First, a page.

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Society news and analysis from The Nation

  • October 31, 2005

    Can Dems Say ‘Finito’ to ‘Scalito’?

    If the nomination of Samuel Alito to the Supreme Court becomes the titanic battle that both sides in the judicial wars have been anticipating for years, Democrats must create a new playbook. If they stick to the same old strategies, they could end up wishing that Harriet Miers had fared better.

    David Corn

  • October 28, 2005

    Lessons From the Miers Debacle

    What have Bush and his allies learned from this sorry epidode? Intellectual substance matters. Executive privilege is not absolute. Roe v. Wade is a bear trap for the GOP.

    Bruce Shapiro

  • October 27, 2005

    Madam President, Madam President

    As the backlash against women gets daily more open and absurd, our real-life female politicians seem paralyzed. It’s up to television now: Run, Geena, run!

    Katha Pollitt

  • October 27, 2005

    State of the Magazines

    On both sides of the Atlantic, liberal news magazines facing declining circulation have started to play into the celebrity culture. But there are gems that have the power to carry our culture through its Las Vegas-ization.

    Victor Navasky

  • October 26, 2005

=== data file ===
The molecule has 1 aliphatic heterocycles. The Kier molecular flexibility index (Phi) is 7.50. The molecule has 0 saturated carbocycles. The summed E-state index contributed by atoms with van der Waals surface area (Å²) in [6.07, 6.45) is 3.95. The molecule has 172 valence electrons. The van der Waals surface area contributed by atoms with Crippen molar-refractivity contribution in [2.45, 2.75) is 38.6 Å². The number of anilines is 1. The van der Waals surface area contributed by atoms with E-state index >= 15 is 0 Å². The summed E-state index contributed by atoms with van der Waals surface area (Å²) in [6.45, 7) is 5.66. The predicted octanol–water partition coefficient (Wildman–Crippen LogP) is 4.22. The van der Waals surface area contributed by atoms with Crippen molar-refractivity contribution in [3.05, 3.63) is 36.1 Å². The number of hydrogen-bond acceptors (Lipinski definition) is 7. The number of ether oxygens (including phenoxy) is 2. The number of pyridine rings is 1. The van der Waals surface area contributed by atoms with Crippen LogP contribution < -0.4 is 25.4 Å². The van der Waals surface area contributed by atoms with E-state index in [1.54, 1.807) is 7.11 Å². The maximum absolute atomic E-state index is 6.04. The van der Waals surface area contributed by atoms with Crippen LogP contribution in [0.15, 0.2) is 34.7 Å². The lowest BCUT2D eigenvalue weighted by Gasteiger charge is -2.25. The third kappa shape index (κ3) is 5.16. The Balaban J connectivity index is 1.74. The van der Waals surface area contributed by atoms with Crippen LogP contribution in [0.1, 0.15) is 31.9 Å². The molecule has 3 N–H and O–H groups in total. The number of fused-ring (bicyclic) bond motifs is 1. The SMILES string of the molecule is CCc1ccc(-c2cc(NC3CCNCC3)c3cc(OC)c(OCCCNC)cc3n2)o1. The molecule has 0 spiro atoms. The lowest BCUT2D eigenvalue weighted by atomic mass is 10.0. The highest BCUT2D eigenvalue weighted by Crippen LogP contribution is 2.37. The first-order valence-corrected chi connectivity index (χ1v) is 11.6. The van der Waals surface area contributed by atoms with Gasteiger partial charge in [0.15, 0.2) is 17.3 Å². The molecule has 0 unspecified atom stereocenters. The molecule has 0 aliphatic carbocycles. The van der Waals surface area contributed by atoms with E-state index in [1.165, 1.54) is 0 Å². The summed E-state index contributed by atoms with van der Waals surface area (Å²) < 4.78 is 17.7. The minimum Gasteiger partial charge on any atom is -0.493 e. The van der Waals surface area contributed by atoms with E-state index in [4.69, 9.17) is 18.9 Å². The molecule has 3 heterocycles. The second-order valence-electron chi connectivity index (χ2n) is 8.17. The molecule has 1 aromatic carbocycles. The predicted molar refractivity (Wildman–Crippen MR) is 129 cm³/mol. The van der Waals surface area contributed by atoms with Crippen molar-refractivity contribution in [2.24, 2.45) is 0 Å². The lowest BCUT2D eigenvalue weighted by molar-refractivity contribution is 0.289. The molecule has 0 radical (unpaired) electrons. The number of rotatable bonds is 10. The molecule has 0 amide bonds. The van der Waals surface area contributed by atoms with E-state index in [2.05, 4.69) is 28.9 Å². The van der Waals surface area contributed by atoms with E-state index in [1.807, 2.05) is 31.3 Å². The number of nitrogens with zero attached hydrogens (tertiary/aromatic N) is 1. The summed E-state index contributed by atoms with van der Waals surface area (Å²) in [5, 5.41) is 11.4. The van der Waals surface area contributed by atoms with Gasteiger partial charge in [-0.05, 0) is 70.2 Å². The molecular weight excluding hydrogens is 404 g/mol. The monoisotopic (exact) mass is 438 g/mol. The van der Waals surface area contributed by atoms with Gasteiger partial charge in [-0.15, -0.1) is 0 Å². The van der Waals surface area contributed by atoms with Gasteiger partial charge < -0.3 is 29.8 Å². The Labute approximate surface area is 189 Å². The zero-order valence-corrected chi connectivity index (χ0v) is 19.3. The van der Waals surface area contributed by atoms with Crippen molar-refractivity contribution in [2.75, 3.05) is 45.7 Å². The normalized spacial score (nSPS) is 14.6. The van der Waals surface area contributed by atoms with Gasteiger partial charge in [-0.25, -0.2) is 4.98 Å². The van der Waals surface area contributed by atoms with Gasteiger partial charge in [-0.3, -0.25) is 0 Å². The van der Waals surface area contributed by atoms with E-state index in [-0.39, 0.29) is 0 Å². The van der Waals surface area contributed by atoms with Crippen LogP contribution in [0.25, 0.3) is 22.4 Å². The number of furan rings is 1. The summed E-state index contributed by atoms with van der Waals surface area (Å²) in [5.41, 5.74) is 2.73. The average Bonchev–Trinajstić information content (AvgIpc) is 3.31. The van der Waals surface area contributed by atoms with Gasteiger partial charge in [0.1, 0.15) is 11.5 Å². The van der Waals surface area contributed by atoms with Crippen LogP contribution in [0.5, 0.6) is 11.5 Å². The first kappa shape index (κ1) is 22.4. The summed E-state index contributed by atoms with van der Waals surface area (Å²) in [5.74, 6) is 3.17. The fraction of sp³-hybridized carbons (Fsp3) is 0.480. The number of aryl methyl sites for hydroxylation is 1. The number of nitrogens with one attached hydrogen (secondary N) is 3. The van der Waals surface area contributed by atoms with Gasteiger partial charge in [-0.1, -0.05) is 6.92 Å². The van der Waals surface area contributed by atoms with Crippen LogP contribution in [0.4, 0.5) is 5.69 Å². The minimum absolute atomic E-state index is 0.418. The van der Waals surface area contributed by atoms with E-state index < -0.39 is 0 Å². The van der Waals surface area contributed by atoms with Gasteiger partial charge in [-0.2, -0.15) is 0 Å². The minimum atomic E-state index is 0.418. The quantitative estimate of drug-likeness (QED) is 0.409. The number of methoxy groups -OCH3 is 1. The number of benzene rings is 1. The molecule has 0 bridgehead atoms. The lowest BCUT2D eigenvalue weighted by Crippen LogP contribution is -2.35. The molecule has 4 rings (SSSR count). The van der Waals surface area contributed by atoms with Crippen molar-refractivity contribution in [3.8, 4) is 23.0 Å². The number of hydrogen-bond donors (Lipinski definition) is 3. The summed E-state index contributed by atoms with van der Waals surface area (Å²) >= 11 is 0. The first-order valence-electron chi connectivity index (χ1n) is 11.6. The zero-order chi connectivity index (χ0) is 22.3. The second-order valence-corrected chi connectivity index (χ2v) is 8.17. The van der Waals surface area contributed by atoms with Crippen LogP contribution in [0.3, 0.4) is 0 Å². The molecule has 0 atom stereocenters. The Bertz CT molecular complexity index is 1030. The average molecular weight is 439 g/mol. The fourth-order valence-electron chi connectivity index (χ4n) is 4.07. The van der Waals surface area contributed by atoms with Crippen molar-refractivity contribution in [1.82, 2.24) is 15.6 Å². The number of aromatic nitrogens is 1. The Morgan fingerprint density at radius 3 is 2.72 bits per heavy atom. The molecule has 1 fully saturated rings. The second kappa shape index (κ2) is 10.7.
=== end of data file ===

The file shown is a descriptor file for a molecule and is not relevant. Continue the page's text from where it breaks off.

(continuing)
Rosa Parks: A Woman of Substance

    Frozen in memory as the simple woman who helped to bring down segregation, Rosa Parks was far more complex and formidable than the popular imagination makes her out to be . A fuller picture of her life should make us also remember the many unsung heroes and heroines who came before and after her.

    Eric Foner


  • October 26, 2005

    Say It Ain’t So, Big Leagues

    Strip-mining the Dominican Republic for talent, Major League Baseball periodically plucks one lucky boy from his home and family and gives him a dream for a better life. But what happens the other 99 left behind in “baseball factories,” still hoping?

    Dave Zirin

  • October 25, 2005

    The Increasingly Private Public School

    The privatization of the nation’s greatest, once-public colleges and universities is well under way. The loss of low-cost higher education is a quiet tragedy, one that will severely limit the potential of generations of future students.

    Nicholas von Hoffman

  • October 25, 2005

    The Two-Way Squeeze

    The quiet purposefulness that characterized Rosa Parks’s actions bears eloquent witness to the power of her protest.

    The Editors

  • October 25, 2005

    Gun Industry Buys Bulletproof Political Protection

    Congress has decided to grant the gun lobby its most fervent and irresponsible wish: blanket immunity from civil lawsuits.

    Robert Scheer

  • October 24, 2005

    Scare Scenario

    It has all the makings of a horror flick, but panic over a possible bird flu pandemic is following a time-honored script: sensational media reports, profit-hungry drug manufacturers and politicians eager to capitalize on fears.

    Dr. Marc Siegel